'A plague upon this nation': Lawmakers react to Texas mass shooting that killed 21
A day after another deadly mass shooting in the United States and with no gun control legislation in sight, Senate Majority Leader Chuck Schumer said that “there is a plague upon this nation.” But he admitted action was unlikely.
In a speech on the Senate floor Wednesday, Schumer quoted a poem Amanda Gorman posted to Twitter hours after the massacre at Robb Elementary School in Uvalde, Texas, where 19 children and two teachers were killed by an 18-year-old gunman.
“The truth is, one nation under guns,” Schumer said, quoting Gorman, the poet laureate who spoke at President Biden’s inauguration. “One nation under guns. That is simply heartbreaking — heartbreaking to think that this is the legacy that older generations are leaving behind for young Americans, one nation under guns.”
"It doesn't have to be that way,” he continued. “Parents don't need to drop their kids off at school and wonder if their kid will be next."
Schumer said he is willing to work with Republicans, but acknowledged that no gun bill is imminent and that the chamber would likely depart Thursday for its Memorial Day recess as scheduled.
“Americans can cast their vote in November,” he said, despite the fact that Democrats already control both chambers of Congress and the White House. Because of current Senate rules, most legislation cannot pass without 60 votes due to the legislative filibuster, which was historically used to block civil rights legislation.
While Democratic senators could unanimously vote to change the rules and allow legislation to pass with 50 votes on issues like guns, voting rights and women’s reproductive health, they are blocked by a few more moderate members of their caucus who want to keep the 60-vote requirement in place. The most prominent of those filibuster supporters is Sen. Joe Manchin, D-W.Va.
“It makes no sense why we can’t do common-sense things to try to prevent some of this from happening,” Manchin said Tuesday after the shooting. “It’s just unbelievable how we got here as a society.”
However, he rejected the idea of removing the filibuster in order to get it done. “You would think there’d be enough common sense,” Manchin said. “The filibuster is the only thing that prevents us from total insanity.”
Manchin’s efforts at “common sense” gun legislation have been thwarted by the filibuster for nearly a decade. In the wake of the tragedy at Sandy Hook Elementary in 2012, he worked with Sen. Pat Toomey, R-Pa., on legislation that would have expanded background checks. Although it received 54 yes votes in April 2013, it failed to advance because of the filibuster.
“Everyone wants to go, ‘Filibuster, filibuster, filibuster, get rid of that,’” Manchin added Wednesday morning. “That’s the easy way out ... [if the filibuster is eliminated]. What makes you think they won’t reverse it immediately if they don’t like what we do?”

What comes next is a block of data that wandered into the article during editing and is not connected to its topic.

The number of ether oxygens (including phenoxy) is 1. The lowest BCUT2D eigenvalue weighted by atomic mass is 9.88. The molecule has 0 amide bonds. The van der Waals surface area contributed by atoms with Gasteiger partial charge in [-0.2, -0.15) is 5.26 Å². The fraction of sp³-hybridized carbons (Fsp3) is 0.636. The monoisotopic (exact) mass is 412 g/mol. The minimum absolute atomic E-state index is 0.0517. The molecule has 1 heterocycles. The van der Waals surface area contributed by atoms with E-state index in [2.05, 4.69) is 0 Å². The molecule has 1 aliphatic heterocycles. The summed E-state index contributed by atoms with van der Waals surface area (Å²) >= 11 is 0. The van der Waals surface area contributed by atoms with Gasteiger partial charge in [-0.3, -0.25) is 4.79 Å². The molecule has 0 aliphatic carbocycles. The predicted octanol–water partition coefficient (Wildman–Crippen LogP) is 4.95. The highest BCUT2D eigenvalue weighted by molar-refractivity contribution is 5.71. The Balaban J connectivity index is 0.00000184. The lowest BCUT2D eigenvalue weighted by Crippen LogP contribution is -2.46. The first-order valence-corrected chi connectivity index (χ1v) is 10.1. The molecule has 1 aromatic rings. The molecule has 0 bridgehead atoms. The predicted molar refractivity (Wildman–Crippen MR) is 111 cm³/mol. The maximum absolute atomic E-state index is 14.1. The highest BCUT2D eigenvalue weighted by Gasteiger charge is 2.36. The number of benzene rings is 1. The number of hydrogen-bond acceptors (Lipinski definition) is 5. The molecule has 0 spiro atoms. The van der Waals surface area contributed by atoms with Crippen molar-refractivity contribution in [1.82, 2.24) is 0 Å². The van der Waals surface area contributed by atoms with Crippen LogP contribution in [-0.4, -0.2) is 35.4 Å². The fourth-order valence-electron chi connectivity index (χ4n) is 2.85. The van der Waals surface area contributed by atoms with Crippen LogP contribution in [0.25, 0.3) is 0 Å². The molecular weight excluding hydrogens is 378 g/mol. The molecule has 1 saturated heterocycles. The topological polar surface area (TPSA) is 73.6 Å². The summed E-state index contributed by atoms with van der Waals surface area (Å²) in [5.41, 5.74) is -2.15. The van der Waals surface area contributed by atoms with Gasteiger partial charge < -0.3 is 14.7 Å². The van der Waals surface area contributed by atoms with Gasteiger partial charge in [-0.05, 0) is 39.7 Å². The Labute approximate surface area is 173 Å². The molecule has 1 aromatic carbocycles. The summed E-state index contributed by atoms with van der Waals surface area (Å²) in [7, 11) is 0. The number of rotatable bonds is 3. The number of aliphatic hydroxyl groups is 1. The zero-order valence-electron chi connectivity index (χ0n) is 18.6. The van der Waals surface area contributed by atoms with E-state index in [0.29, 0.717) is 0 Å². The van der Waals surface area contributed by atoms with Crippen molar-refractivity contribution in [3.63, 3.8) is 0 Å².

Last year, Manchin tried to get 10 Republican votes for both instituting a commission to investigate the Capitol riot of Jan. 6 and for a voting rights bill.
"I think we'll come together,” he said in May 2021 of the vote to advance the commission. “You have to have faith there's 10 good people.”
Six Republicans voted in favor, killing the Senate investigation of the Capitol insurrection. Manchin’s voting rights proposal also made no progress with Republicans.
Sen. Chris Murphy, D-Conn. — whose impassioned plea for gun control on the Senate floor in the wake of Tuesday's shooting went viral — said Wednesday that he believes a compromise is possible.
“I refuse to believe this is inevitable,” Murphy said on CNN. “We are the only country in the world in which this happens, in which children are sitting in school right now worrying for their lives. That only happens to our kids in the United States.”
But he too acknowledged that the issue is “ultimately up to voters.”
“Voters get to decide this. Ask your candidates this fall: 'Are you supportive of universal background checks? Do you think that 18-year-olds should have access to military-style assault weapons?' And if they say yes, if they support the current law and don't support reform, then don't send them back to Congress."
Sen. Ted Cruz, R-Texas, reacted to the shooting in his home state by writing, “Heidi & I are fervently lifting up in prayer the children and families in the horrific shooting in Uvalde. We are in close contact with local officials, but the precise details are still unfolding. Thank you to heroic law enforcement & first responders for acting so swiftly.”
During his 2018 reelection campaign, Cruz was the leading recipient of gun rights funding in Congress, bringing in more than $300,000, according to OpenSecrets.org.
“Aren’t you slated to headline a speaking gig for the NRA in three days — in Houston, no less?” asked Rep. Alexandria Ocasio-Cortez, D-N.Y., in a tweet. “You can do more than pray. Faith without works is dead.”
Cruz, as well as Texas Gov. Greg Abbott and former President Donald Trump, is set to speak at the National Rifle Association’s annual meeting this weekend. Guns will not be allowed in the venue during Trump’s speech.
Other representatives were even more direct toward Cruz, who told reporters, “Inevitably when there's a murderer of this kind, you see politicians try to politicize it, you see Democrats and a lot of folks in the media whose immediate solution is to try to restrict the constitutional rights of law-abiding citizens.”
“F*** you @tedcruz you care about a fetus but you will let our children get slaughtered,” wrote Rep. Ruben Gallego, D-Ariz., an Iraq War veteran, who then referred to Cruz’s Mexican vacation last year when much of Texas was without power. “Just get your ass to Cancun. You are useless.”
To ensure no confusion about his position, 17 minutes after that message Gallego added, “Just to be clear f*** you @tedcruz you f***ing baby killer.”